Most occupations in the publishing industry fall into 1 of 4 categories: Writing and editing; production; advertising sales and marketing; and general administration. However, variations in the number and type of workers employed occur by type of publication. For example, most book publishing companies employ few writers because most of their content is acquired from freelance writers and photographersp. In contrast, newspapers employ a number of writers and reporters, who supply the content for the paper. Also, newspapers generally perform their own printing, whereas most books and magazines are printed by companies in the printing industry. Differences also exist depending on the size of the company and the variety of media in which the company publishes.
Writing and editing occupations. Everything that is published in this industry must first be written. Writers and authors and reporters and correspondents write the articles, stories, and other text that end up in publications. Writers are assigned stories to write by editors. At newspapers and news magazines, reporters usually specialize in certain categories, or “beats,” such as education, crime, sports, or world news. Writers and reporters gather information on their topic by performing Internet and library research and by interviewing people either in person or by telephone. They must then organize their material and write it down in a coherent manner that will interest and entertain readers. Copywriters, who write advertising copy, also are common in this industry.
Editors are essential to a publication. They review, rewrite, and edit the work of writers. They may also do original writing, such as producing editorials for newspapers or columns for magazines. In book publishing, they oversee the acquisition and selection of material, often working directly with the authors to achieve the final product. Most publishing companies employ several types of editors. The executive editor generally has the final say about what will be published and how it will be covered and presented. The managing editor is responsible for the day-to-day operation of the editorial department and makes sure that material produced conforms to guidelines and that deadlines are met. Associate and assistant editors give assignments to writers and reporters, oversee projects, and do much of the editing of text. Copy editors review manuscripts or reporters’ copy for accuracy, content, grammar, and style.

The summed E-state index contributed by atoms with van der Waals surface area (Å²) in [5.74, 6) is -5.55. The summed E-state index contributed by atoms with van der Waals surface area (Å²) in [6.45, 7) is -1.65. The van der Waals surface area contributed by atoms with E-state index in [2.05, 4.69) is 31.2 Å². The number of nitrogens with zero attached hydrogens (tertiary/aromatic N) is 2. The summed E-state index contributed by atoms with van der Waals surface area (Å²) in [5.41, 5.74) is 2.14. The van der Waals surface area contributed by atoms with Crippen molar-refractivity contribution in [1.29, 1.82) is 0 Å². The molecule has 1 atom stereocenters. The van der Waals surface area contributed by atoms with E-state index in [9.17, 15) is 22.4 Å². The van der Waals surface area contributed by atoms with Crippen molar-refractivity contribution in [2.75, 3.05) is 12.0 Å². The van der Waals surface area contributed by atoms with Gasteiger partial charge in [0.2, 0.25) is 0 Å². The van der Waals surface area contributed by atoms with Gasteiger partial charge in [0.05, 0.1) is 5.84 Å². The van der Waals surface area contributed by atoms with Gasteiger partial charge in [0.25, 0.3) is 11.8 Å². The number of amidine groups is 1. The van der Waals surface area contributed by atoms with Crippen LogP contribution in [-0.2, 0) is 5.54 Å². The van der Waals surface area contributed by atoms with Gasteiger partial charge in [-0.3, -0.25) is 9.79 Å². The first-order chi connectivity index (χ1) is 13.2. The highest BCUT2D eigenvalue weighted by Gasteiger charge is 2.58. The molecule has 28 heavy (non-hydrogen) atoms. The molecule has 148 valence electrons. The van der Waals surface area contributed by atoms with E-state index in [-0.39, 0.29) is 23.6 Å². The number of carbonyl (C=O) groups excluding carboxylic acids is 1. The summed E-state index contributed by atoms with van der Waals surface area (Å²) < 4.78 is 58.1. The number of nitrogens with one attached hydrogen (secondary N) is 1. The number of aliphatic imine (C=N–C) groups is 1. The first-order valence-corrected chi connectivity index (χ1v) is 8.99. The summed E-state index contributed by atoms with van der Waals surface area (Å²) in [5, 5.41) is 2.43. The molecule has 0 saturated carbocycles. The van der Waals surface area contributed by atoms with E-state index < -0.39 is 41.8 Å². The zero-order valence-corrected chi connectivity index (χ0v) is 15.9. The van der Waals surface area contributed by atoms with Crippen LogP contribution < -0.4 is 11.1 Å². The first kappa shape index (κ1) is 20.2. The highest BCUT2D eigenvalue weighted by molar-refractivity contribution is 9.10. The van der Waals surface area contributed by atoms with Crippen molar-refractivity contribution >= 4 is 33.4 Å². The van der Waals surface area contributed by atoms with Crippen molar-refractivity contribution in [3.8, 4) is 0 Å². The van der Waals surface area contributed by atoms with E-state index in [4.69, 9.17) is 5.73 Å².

Other occupations that work closely with the editorial department are art and design workers and photographers, whose work often complements the written material. They illustrate children’s books, photograph news events, and design book jackets and magazine covers, and lay out every page of publications. The art director determines the overall look of the publication, overseeing placement of text, artwork and photographs, and any advertising on the page, and selecting type sizes and styles, or fonts.
Production occupations. Industrial production managers, with the help of production and planning clerks, oversee the production of the publication. They set up production schedules and see that deadlines are met. They also try to keep printing costs under control while maintaining quality. The production manager also determines how much it will cost to produce, for example, a 300-page textbook or an advertising insert in a magazine. In newspaper publishing, the production manager also oversees and controls the entire production operation.